SEC Charges CEO of Mobile App Company with Securities Fraud
Litigation Release No. 24612 / September 24, 2019
Securities and Exchange Commission v. Gerald C. Parker, Civil Action No. 1:19-cv-23943-CMA (S.D. Fla.)(Filed September 23, 2019)
On September 23, 2019, the Securities and Exchange Commission filed charges against the former CEO and president of Social Voucher.com, Inc., a now defunct Florida-based company that claimed to be a "mobile coupon solutions provider" and direct competitor of Groupon and LivingSocial, for defrauding investors through an unregistered offering of securities that raised approximately $20.5 million from about 400 retail investors nationwide.
The SEC's complaint, filed in the U.S. District Court for the Southern District of Florida, alleges that between June 2013 and June 2018, Social Voucher's former CEO Gerald C. Parker engaged in an egregious scheme to defraud investors and enrich himself. Among other things, the complaint alleges that Social Voucher, through Parker, made false and misleading statements to investors and prospective investors regarding the use of funds to develop and launch Social Voucher's purported mobile coupon application. Instead of using the funds for legitimate business expenses, Parker allegedly misappropriated at least $4.6 million of investor funds, including using more than $2 million to pay his personal gambling expenses. In addition, he misused investor money by paying undisclosed, exorbitant commissions totaling at least $9.6 million, or about 46% of the offering proceeds, to the network of sales agents he enlisted to solicit potential investors. Finally, as alleged, Parker unlawfully acted as an unregistered broker when he hired the sales agents and paid them commissions for selling the investment.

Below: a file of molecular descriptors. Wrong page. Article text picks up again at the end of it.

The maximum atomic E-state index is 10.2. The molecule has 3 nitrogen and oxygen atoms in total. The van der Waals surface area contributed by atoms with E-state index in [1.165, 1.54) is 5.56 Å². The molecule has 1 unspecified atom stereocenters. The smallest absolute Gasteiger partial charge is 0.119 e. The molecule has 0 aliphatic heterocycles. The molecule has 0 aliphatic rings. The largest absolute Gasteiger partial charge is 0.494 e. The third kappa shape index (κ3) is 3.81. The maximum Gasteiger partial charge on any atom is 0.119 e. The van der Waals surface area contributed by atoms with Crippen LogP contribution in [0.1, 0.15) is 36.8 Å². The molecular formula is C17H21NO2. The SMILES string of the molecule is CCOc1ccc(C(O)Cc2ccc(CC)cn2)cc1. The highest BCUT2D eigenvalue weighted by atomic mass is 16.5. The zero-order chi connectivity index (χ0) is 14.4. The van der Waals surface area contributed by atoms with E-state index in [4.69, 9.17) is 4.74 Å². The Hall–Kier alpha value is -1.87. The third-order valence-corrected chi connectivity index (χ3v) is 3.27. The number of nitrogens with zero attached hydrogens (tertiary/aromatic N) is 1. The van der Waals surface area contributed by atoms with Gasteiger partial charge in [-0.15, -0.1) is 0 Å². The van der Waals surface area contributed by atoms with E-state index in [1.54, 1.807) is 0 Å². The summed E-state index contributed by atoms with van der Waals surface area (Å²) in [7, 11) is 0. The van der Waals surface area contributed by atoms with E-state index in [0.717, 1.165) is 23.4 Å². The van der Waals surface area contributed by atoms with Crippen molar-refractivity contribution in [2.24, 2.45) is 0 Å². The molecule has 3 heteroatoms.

The SEC's complaint alleges that Parker violated the antifraud provisions of Section 17(a) of the Securities Act of 1933 and Section 10(b) and Rule 10b-5 of the Securities Exchange Act of 1934, and the securities registration provisions of Securities Act Sections 5(a) and 5(c) and the broker dealer registration provision of Section 15(a)(1) of the Exchange Act. The SEC seeks a permanent injunction, disgorgement of ill-gotten gains and a civil penalty against Parker.
The SEC's investigation was conducted by Brian Theophilus James and Timothy J. Galdencio in the Miami Regional Office, and supervised by Chedly C. Dumornay and Glenn S. Gordon. The litigation against Parker will be led by Wilfredo Fernandez. The SEC appreciates the assistance of the United States Attorney's Office for the Southern District of Florida, the Federal Bureau of Investigation, and the Florida Office of Financial Regulation, Bureau of Financial Investigations.